The Italian ambassador to the UK, Pasquale Terracciano, joined the grievers, standing on the steps of the embassy to offer his condolences. Terracciano said everyone at the embassy had been shocked to hear of the death. "We expect full justice," he reaffirmed.
Bernard Goyder, who first met Regeni in Cairo in 2013 while he was studying Arabic , and remained a close friend up until his death, was adamant that intimidation from Egyptian authorities would not have stopped him from carrying out his research.
"Giulio knew there were risks to what he was doing but I don't think he would ever have backed down from what he wanted to do. He was quite political in terms of the research he was doing; it was about trade unions, a controversial subject in Egypt. I think Egypt is a difficult environment to be in, it's a dictatorship effectively and both the UK and Italy are close allies of Egypt so diplomatically that's a sensitive issue."
Regeni's death has also highlighted the risks many people in academia face when researching in counties with heightened state controls.
Flowers outside the Italian embassy in Mayfair, London. (Photo by Amelia Dimoldenberg)
"Giulio wasn't an activist or a journalist really, he was someone who was doing fairly neutral work," Laurence Blair, a journalist and another former colleague of Regeni said. Jimena Blanco, a political risk analyst, said: "I came here today was because I think his killing was not just a simple murder, it symbolizes a lot more — the killing of freedom of speech, the killing of freedom of movement, and of thought. I think that it represents the struggle of a lot of people right now and the oppression of the regime."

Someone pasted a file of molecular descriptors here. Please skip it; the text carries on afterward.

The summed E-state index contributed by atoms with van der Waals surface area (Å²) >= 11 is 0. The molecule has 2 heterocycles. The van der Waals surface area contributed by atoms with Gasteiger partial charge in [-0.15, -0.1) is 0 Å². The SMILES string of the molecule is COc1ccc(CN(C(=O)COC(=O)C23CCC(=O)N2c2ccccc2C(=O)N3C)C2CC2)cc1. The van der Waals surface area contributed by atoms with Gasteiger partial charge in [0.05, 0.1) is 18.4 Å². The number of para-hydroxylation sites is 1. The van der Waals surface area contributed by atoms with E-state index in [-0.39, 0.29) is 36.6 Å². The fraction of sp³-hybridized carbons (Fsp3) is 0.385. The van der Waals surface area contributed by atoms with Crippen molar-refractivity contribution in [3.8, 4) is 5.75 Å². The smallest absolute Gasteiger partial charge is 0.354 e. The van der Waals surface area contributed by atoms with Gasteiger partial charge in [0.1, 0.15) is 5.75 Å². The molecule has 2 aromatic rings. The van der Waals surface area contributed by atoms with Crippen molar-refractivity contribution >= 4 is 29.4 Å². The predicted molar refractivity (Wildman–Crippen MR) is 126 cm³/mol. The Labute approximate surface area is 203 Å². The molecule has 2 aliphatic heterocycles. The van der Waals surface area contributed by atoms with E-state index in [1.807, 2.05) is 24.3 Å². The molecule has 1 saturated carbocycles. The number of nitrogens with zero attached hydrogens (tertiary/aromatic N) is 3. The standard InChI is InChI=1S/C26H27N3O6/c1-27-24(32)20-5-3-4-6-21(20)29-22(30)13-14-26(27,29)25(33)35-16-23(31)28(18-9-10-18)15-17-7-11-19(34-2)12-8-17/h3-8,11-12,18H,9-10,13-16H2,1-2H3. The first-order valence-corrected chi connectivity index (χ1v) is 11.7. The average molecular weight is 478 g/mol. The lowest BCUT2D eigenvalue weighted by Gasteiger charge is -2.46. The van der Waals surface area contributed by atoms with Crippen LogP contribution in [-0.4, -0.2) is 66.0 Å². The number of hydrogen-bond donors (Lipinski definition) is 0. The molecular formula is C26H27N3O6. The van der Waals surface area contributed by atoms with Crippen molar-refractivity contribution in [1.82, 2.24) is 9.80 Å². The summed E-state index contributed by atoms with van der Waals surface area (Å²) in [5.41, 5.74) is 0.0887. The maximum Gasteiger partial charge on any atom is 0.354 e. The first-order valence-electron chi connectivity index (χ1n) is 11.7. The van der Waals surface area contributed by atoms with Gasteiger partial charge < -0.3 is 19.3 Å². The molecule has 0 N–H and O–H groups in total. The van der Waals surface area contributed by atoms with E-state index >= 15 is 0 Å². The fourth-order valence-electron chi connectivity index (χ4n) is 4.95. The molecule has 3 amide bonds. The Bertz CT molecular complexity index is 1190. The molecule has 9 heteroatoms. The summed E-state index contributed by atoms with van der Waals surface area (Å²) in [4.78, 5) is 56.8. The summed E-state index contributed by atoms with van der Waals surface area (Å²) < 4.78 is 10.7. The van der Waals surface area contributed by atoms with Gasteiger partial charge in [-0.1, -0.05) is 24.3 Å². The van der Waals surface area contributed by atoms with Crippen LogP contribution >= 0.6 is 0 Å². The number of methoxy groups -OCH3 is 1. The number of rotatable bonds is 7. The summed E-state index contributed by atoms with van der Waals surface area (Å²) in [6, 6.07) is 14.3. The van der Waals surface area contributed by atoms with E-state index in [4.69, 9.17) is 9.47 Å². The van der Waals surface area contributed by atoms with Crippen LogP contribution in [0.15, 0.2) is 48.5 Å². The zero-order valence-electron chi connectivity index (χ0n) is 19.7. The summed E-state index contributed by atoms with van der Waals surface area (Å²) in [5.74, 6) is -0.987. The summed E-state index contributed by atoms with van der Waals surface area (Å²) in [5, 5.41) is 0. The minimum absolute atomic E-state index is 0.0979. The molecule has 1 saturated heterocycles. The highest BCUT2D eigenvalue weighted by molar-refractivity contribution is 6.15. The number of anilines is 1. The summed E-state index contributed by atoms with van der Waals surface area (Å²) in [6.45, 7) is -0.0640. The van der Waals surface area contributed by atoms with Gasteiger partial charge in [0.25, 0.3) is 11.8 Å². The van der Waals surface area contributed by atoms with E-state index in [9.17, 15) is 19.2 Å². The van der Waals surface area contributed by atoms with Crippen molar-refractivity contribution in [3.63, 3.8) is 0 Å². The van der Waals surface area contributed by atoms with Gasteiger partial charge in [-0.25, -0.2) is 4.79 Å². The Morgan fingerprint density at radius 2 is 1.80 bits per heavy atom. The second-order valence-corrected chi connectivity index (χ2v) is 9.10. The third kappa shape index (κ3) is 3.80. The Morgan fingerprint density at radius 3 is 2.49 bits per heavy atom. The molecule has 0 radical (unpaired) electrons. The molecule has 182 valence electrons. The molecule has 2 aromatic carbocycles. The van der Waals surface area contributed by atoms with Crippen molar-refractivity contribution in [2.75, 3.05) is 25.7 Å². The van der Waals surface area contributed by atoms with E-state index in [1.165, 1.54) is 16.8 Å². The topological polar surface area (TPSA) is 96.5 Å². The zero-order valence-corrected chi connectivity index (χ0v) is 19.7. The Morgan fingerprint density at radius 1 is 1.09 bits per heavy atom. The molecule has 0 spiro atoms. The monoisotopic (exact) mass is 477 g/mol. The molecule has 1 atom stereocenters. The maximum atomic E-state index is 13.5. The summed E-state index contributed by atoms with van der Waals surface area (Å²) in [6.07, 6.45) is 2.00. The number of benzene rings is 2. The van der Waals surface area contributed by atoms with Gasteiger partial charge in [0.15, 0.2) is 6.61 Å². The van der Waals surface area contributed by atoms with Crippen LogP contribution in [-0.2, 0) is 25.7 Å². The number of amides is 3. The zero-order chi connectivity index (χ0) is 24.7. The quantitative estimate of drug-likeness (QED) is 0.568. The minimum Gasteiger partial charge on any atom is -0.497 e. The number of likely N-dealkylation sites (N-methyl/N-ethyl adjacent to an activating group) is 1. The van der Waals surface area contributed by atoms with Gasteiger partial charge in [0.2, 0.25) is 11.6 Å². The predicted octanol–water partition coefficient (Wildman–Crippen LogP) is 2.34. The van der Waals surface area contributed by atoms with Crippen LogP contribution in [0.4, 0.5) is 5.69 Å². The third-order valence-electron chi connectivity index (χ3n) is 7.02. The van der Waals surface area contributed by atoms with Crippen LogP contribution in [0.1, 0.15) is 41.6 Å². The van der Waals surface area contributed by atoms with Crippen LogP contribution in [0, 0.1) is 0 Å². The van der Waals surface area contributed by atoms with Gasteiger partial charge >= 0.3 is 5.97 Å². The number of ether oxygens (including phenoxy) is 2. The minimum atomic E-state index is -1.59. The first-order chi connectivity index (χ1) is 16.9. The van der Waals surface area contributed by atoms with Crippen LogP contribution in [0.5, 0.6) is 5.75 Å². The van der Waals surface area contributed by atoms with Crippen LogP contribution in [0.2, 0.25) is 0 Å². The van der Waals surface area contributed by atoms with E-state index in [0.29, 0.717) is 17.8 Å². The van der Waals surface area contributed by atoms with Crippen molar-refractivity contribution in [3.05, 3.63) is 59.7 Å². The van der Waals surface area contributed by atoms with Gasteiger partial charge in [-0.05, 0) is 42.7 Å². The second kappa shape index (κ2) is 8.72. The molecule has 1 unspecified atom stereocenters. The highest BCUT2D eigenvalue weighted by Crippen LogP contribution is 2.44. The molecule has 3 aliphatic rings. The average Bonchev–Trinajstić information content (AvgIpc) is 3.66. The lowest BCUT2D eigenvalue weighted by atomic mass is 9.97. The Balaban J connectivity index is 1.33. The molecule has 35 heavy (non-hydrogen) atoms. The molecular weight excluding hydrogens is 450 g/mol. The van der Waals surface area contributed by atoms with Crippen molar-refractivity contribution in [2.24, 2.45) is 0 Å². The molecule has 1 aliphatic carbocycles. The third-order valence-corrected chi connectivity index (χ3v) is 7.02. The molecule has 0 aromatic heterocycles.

Blanco also addressed the need for the international community to understand the significance of Regeni's murder.
"Having a service here in the UK shows that Giulio's murder is an issue that should resonate with us, not just the Italian government and not just Giulio's family. We need our governments to make sure that justice is served and that Giulio's case continues to be in the mind of Egyptian authorities."
Angelo Martelli, president of the Italian Society at the London School of Economics, told the crowd: "Giulio has paid the price of someone who believed that knowledge had no borders and that academic research — in order to flourish — needs to be truly free."
"With Giulio's murder, also academic research has been assassinated because we are depriving academia of its core idea of universities — of a community of scholars without borders… He aspired to be a citizen of the world."
On Wednesday, students also held a vigil outside SOAS University in London. More than 4,600 academics across the globe have also signed a letter saying they were "saddened" to hear about the death and "appalled" to learn that there were signs of torture, which they noted Amnesty International says is carried out by state bodies "against hundreds of Egyptian citizens each year."
Regeni's death also follows a pattern of forced disappearances and murders in Egypt. In December, the Egyptian Commission for Rights and Freedoms said it had registered 340 forced disappearances within two months in the country — an average of three each day.
Follow Sally Hayden on Twitter: @sallyhayd